Struct equivilence

This is a discussion on Struct equivilence within the C++ Programming forums, part of the General Programming Boards category; what would be the most likely equivilence for a struct? C programmers LOVE structs, but as a noob C++ programmer, ...

  1. #1
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    Struct equivilence

    what would be the most likely equivilence for a struct? C programmers LOVE structs, but as a noob C++ programmer, I'm not well versed with them.

    EX:
    Code:
    typedef struct{
     float x, y;
     float z;
     float r, g, b;
    } Vert;
    
    typedef struct{
     int n;
     Vert *verts;
    }Poly;
    Would a class replace a struct? If a class wasn't necessarily the best way to go, is there another way to do this without using struct?

    thanks for not flaming me too bad

    tms

  2. #2
    The superhaterodyne twomers's Avatar
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    Well ... yeah. Why not.

    But if you want to look into classes you'll need to understand scructs really. Just cause C++ uses classes it doesn't mean you don't use structs. If you want something to simply hold data use a struct, but if you need to use a lot of functions along with the data try a class.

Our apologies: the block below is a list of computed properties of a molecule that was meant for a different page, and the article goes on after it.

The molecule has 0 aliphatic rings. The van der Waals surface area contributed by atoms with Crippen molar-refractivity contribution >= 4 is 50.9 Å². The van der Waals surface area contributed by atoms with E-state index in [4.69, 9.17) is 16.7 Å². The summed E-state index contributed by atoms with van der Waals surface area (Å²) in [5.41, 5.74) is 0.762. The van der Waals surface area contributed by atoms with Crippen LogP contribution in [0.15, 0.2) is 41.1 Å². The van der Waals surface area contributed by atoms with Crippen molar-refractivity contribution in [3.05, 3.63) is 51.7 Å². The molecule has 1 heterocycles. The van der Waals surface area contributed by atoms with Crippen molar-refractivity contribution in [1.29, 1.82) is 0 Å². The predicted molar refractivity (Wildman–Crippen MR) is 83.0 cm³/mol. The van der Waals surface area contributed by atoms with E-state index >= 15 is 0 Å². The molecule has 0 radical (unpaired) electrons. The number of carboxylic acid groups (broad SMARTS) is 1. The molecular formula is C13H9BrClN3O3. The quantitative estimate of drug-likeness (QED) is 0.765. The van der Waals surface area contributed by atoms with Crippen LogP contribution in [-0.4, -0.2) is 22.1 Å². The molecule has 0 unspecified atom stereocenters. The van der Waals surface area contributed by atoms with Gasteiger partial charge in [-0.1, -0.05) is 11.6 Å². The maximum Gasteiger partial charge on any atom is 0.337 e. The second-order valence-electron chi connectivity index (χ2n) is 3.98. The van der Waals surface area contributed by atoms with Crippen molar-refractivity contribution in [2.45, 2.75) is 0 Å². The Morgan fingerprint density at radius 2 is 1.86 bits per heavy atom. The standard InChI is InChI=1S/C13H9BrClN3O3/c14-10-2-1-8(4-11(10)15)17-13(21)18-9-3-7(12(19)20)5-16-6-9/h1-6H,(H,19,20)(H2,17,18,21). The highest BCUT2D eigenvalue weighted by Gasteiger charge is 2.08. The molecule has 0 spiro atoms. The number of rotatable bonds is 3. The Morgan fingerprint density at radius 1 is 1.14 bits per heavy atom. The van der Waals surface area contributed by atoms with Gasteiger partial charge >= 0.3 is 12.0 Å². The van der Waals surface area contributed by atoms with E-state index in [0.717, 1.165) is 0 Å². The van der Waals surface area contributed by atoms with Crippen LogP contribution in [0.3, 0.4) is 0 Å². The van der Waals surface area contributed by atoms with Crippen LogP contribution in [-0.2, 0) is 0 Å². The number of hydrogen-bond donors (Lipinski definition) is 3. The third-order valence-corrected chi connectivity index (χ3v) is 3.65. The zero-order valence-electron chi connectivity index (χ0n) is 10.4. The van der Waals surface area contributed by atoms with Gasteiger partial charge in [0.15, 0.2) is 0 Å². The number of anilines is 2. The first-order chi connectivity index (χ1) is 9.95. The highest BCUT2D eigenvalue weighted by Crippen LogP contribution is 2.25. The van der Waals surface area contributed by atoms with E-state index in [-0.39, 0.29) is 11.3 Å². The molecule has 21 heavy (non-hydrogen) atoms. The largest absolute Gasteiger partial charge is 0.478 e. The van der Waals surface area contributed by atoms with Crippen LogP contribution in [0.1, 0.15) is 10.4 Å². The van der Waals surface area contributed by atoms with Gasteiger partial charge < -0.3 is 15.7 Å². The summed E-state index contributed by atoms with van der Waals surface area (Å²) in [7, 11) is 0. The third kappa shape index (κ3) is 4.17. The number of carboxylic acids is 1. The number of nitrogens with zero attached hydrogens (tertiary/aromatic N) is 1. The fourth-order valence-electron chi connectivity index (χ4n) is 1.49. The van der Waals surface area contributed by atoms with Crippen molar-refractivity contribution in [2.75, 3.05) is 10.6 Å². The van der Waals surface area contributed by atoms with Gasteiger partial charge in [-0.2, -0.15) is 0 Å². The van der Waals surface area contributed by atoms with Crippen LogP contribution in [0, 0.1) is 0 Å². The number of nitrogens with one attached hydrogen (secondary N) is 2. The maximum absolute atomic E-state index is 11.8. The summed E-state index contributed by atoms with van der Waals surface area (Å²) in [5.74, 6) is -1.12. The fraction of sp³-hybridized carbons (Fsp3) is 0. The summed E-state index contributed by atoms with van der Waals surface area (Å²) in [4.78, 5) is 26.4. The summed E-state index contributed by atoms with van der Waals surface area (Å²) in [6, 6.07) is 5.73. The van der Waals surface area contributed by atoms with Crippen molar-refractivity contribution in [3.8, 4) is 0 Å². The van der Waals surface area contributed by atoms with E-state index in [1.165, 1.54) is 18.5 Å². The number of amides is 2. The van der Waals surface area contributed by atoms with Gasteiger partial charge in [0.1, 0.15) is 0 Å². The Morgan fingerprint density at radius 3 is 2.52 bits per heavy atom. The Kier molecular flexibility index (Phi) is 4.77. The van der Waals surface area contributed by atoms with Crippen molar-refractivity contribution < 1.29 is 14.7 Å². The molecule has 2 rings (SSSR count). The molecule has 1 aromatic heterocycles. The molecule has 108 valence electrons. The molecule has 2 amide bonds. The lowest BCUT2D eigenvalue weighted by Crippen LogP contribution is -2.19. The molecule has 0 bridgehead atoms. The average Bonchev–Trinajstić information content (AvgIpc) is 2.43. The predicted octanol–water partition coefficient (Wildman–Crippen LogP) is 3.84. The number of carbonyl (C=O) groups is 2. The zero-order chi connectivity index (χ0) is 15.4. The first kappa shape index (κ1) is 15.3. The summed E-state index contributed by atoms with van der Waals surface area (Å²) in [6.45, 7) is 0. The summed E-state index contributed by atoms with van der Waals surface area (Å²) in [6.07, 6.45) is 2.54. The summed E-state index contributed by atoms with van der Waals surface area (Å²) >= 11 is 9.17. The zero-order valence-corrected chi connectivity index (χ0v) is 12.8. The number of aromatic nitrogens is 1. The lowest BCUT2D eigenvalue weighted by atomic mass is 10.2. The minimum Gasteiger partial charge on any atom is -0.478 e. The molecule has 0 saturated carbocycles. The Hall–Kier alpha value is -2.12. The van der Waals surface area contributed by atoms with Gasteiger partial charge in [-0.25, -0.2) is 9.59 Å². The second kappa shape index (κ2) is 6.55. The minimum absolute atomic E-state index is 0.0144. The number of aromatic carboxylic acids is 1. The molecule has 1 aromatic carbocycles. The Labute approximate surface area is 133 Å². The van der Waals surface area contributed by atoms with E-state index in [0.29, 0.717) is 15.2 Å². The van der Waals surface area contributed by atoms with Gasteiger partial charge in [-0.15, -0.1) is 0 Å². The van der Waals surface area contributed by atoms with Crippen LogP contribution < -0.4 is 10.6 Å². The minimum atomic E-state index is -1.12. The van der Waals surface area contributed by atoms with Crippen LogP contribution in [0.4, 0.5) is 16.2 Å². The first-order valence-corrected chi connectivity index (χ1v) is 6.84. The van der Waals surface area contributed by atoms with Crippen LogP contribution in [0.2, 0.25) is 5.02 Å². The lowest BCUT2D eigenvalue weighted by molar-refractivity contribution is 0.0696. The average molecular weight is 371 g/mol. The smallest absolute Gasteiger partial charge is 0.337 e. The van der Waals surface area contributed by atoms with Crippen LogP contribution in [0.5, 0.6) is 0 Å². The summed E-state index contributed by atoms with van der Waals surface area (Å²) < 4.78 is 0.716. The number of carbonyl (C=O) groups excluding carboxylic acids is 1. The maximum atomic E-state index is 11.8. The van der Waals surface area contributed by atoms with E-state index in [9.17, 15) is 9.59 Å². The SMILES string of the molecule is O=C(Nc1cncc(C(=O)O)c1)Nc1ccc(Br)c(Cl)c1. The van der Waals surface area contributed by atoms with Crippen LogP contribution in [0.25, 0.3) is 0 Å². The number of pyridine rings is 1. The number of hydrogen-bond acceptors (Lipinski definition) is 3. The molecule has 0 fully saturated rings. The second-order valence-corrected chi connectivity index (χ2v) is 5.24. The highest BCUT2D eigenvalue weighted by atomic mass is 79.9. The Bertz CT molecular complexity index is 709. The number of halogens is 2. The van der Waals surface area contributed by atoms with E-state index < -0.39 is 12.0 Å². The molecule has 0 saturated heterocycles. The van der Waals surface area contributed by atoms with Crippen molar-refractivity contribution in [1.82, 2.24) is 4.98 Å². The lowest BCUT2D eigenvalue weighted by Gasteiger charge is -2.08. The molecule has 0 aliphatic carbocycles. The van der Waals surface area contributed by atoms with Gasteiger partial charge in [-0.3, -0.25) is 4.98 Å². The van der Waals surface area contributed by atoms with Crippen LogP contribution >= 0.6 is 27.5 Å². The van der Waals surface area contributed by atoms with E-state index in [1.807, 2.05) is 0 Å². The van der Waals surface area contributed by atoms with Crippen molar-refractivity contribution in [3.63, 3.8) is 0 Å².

3. #3
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    There are structs in C++. They are the same as classes, except they default to public access instead of private. Unlike in C, they do not require the typedef to be used as types, so the equivalent in C++ could be:
    Code:
    struct Vert {
     float x, y;
     float z;
     float r, g, b;
    };
    
    struct Poly {
     int n;
     Vert *verts;
    };
    or:
    Code:
    class Vert {
    public:
     float x, y;
     float z;
     float r, g, b;
    };
    
    class Poly {
    public:
     int n;
     Vert *verts;
    };

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    ok, then how do I access the structs? Is it customary to put the structs in a different file or above main?

  5. #5
    Frequently Quite Prolix dwks's Avatar
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    For large projects, the structure or class definitions would certainly be in separate files. For a small project, you could put them in the same file if you wanted to.

    If you need to access those structures in multiple source files, then the structure needs to be in a header file so that you can include it in multiple source files.
    dwk

    Seek and ye shall find. quaere et invenies.

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    tyvm

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